Monterey County SPCA Deals With Cats From Tragic Hoarding Case Seizure
The Monterey CA SPCA is caring for 51 live cats removed from a hoarder’s two properties. The discovery of 113 dead newborn kittens in the seizure has turned the case from one of a hoarder nabbing and then neglecting cats, to one with an overwhelming air of tragedy.
The following description of the hoarding situation, the seizure, and the sad discoveries at the scene comes from the SPCA’s Humane Investigations report. The organization has posted at their Facebook page, also; letting the public know about the case, but trying to focus on helping the survivors and continuing with adoptions of the other animals in the organization’s care.
As SPCA staff do their best to heal the bodies and spirits of the adult cats in their care, the knowledge of what was found at the scene adds a poignant element to the operation.
“On Tuesday, July 24, the SPCA for Monterey County executed search warrants on two properties in Seaside with the assistance of the Seaside Police Department after receiving tips about numerous deceased kittens.
“SPCA Humane Officers found and seized 51 live adult cats from one of the properties. In addition, the SPCA discovered 113 deceased kittens from that property and another nearby property rented by a family member. SPCA humane officers and staff veterinarians are currently examining the remains of the kittens to determine the exact number and veterinary forensic examinations will be performed to try and determine the cause of death. No live kittens were found.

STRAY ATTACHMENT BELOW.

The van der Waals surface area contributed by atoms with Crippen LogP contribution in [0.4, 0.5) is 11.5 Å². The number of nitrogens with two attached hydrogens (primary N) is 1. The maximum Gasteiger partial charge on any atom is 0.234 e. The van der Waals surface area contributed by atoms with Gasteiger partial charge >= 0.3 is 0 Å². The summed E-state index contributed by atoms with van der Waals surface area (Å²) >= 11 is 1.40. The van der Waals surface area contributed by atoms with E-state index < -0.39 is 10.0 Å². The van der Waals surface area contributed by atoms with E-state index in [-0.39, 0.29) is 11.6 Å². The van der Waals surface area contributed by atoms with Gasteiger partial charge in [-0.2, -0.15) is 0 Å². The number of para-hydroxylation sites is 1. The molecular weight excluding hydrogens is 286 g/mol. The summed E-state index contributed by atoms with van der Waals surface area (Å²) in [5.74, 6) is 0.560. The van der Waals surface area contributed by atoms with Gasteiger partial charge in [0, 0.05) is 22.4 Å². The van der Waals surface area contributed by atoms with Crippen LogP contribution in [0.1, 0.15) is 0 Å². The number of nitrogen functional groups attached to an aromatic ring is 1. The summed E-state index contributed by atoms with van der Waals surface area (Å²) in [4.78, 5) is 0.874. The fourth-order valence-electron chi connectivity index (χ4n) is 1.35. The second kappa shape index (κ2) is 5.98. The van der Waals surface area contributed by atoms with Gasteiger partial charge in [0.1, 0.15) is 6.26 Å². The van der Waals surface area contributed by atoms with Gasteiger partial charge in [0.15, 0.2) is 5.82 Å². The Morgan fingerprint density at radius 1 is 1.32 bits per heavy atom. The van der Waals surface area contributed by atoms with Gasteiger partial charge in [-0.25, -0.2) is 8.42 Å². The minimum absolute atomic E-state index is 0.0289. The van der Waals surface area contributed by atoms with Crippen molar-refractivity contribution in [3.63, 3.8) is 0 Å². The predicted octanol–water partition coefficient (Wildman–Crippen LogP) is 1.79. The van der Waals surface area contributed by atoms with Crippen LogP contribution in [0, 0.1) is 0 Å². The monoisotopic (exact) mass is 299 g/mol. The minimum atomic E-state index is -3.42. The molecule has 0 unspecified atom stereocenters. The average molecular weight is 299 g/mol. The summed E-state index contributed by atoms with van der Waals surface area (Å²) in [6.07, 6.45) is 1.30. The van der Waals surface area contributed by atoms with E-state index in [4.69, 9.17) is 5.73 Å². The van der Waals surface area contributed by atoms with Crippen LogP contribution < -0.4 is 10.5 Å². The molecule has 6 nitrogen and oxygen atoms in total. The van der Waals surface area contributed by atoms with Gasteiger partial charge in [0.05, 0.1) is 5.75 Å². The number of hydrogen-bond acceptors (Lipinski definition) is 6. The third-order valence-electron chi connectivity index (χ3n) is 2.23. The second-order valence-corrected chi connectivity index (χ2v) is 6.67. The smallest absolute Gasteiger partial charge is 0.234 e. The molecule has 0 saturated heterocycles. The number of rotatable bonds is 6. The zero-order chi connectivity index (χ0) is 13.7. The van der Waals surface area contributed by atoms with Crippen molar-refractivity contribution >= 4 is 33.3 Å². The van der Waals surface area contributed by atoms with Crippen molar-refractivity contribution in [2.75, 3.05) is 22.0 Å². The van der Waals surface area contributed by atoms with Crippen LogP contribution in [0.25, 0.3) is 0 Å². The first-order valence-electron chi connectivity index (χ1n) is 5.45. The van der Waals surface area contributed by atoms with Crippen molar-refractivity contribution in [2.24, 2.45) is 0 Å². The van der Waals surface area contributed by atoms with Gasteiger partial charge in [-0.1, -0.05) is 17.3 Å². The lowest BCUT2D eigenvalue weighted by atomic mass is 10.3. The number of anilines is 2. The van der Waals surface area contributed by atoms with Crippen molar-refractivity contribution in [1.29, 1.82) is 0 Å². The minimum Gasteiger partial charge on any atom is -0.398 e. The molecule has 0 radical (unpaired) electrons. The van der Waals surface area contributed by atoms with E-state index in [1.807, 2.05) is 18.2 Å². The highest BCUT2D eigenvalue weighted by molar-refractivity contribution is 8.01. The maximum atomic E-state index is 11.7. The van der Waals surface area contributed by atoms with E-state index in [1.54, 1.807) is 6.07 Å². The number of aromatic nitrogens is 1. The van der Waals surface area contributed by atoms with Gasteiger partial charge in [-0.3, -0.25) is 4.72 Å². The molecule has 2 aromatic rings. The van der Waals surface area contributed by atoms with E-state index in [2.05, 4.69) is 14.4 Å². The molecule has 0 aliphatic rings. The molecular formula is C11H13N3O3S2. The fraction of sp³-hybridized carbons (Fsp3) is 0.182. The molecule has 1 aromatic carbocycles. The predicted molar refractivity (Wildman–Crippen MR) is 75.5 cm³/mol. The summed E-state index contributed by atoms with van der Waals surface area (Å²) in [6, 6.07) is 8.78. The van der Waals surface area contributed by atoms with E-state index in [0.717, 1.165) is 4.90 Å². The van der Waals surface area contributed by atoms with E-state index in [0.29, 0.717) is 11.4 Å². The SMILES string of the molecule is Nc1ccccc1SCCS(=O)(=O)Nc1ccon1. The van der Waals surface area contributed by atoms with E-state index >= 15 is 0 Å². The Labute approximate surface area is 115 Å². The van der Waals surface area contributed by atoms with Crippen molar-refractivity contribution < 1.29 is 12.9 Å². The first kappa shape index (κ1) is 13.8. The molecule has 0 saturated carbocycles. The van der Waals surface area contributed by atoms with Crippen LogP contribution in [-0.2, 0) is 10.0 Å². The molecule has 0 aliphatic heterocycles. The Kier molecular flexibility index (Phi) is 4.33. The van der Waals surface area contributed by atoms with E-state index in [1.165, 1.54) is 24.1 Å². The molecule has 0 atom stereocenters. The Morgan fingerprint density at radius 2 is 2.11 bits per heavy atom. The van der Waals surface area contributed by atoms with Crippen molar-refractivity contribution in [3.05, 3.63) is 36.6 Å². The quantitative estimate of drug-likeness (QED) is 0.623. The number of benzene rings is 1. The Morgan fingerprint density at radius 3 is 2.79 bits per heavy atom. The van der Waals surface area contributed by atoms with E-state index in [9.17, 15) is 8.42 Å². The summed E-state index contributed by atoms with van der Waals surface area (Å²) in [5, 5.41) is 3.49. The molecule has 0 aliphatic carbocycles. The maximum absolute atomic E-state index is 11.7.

“After the rescue, the cats were brought to the SPCA shelter where SPCA staff worked late into the evening to provide each cat with needed flea treatments, wormings, vaccinations and a thorough medical examination. The majority of the cats are suffering from upper respiratory infections, parasites, and dental disease. Some of the cats are very thin. All the cats have poor coat conditions. Five female cats are confirmed pregnant and two female cats underwent emergency surgery at the SPCA for pyometra, a severe infection of the uterus that is fatal is left untreated.”
The SPCA reports that they are providing medical treatment for the cats, who are now, finally, enjoying fresh food, clean water and comfortable living conditions.
It is thought that many of the cats were picked up off the streets and may be the missing pets of area residents, who are asked to provide a photo of their missing cat when trying to make an ID match with one of the seized cats.
SPCA Humane Investigations officers will submit the case to the Monterey County District Attorney with a recommendation that multiple counts of animal abuse be filed against the hoarder.
Anyone interested in adopting one or more of the cats after they are rehabilitated and released from evidence hold can contact the SPCA st 831-373-2631. Donations to help with the cats can be made by calling the SPCA of Monterey County at the number given here, or online, at www.SPCAmc.org.
A news report on the case gives some of the facts from the seizure as they are currently known. It has not been publicly revealed why there are so many deceased babies, if that is known.